Exceptional fertility of naked mole-rats could prolong that of humans

"We hope to use what we are learning from the naked mole-rat to protect ovary function later in life and prolong fertility."
Sade Agard
A naked mole-rat (Heterocephalus glaber) female
A naked mole-rat (Heterocephalus glaber) female


Naked mole rats appear to defy the biological rule of aging, making them somewhat enigmatic. Unlike humans and other mammals, which lose their fertility as they age, naked mole rats can reproduce throughout their very lengthy lifespans—the question of how has long baffled scientists for decades. 

Now, a new study published in Nature Communications on February 21 pinpoints unique processes that grant the rodents with what seems like eternal fertility. The discoveries could eventually point to new therapies for people.

What makes the fertility of naked mole rats so unusual?

"Naked mole rats are the weirdest mammals," said lead author Miguel Brieño-Enríquez in a press release. "They're the longest-lived rodent, they almost never get cancer, they don't feel pain like other mammals, they live in underground colonies, and only the queen can have babies."

"But to me, the most amazing thing is that they never stop having babies — they don't have a drop in fertility as they age. We want to understand how they do this," he added.

Brieño-Enríquez explained three possibilities for how naked mole rats do this. Contrary to most mammals and mice, (1) they are born with many egg cells, (2) not as many of these cells die, or (3) they continue to create more egg cells after birth.

Brieo-Enriquez and his team discovered proof of each of the three processes.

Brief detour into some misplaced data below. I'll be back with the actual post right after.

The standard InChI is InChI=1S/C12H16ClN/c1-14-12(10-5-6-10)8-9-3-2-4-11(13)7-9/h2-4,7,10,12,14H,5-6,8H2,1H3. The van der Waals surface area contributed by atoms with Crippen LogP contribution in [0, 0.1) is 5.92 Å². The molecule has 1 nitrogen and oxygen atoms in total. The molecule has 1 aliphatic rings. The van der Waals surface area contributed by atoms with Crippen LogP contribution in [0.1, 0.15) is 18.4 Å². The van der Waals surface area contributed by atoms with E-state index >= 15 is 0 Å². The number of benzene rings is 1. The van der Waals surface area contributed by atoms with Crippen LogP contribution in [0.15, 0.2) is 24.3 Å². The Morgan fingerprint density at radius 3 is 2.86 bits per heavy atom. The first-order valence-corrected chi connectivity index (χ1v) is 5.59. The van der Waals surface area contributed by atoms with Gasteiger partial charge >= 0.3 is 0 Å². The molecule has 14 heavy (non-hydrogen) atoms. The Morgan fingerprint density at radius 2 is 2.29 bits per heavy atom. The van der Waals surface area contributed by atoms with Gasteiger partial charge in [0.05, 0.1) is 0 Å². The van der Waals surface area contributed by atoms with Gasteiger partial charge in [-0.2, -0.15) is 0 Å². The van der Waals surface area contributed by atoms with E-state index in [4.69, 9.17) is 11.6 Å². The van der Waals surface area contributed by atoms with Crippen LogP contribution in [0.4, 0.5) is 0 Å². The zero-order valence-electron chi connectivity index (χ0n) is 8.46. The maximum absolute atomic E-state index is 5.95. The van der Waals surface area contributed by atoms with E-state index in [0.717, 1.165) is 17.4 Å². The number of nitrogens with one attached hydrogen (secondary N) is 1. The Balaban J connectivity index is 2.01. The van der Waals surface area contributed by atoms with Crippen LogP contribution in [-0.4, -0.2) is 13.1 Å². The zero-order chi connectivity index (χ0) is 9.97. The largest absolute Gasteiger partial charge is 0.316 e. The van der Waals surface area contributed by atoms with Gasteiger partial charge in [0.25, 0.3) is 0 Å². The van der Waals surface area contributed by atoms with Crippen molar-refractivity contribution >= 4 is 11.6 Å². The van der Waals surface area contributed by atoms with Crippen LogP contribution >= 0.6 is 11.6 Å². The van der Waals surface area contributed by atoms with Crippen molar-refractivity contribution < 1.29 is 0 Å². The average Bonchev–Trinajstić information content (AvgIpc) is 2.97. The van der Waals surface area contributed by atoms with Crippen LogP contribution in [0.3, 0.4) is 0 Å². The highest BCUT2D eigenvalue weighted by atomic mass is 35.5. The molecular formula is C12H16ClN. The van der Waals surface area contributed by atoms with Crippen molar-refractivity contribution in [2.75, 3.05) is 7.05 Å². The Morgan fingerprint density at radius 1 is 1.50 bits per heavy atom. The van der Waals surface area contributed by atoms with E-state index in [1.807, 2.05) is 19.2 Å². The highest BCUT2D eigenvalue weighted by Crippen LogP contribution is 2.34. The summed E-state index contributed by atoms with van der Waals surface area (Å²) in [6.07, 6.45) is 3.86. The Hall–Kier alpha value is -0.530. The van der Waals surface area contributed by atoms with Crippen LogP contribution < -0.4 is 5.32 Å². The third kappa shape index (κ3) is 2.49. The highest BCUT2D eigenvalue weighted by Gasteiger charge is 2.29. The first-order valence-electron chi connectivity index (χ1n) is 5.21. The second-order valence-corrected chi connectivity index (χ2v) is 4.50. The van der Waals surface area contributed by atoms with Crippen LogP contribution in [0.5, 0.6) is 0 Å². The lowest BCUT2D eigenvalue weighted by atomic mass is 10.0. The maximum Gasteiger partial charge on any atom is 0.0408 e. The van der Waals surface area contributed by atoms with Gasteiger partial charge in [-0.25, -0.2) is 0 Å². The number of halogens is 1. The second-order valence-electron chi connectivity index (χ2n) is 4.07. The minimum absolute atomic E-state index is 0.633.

They found that compared to mice, naked mole-rat females contain unusually high quantities of egg cells and that the mortality rates of these cells were lower. For instance, a naked female mole rat at eight days old typically has 1.5 million egg cells, 95 times more than mice of the same age.

Most astonishingly, the scientists discovered that 3-month-old animals' egg precursor cells were actively dividing. These precursors were found in animals that were ten years old, indicating that oogenesis - the process that leads to their synthesis- may go on for the entirety of a naked mole rat's lifespan.

Can infertility be socially induced?

And that's not all. The researchers sought to understand better how a colony's sole dominant female (the "queen") prevents other females from reproducing to maintain her status.

They discovered that non-breeding subordinates had egg precursor cells in their ovaries. Still, the cells started dividing only after a transition to a queen.

"This is important because if we can figure out how they're able to do this, we might be able to develop new drug targets or techniques to help human health," said Brieño-Enríquez.

 "Even though humans are living longer, menopause still happens at the same age. We hope to use what we are learning from the naked mole-rat to protect ovary function later in life and prolong fertility."

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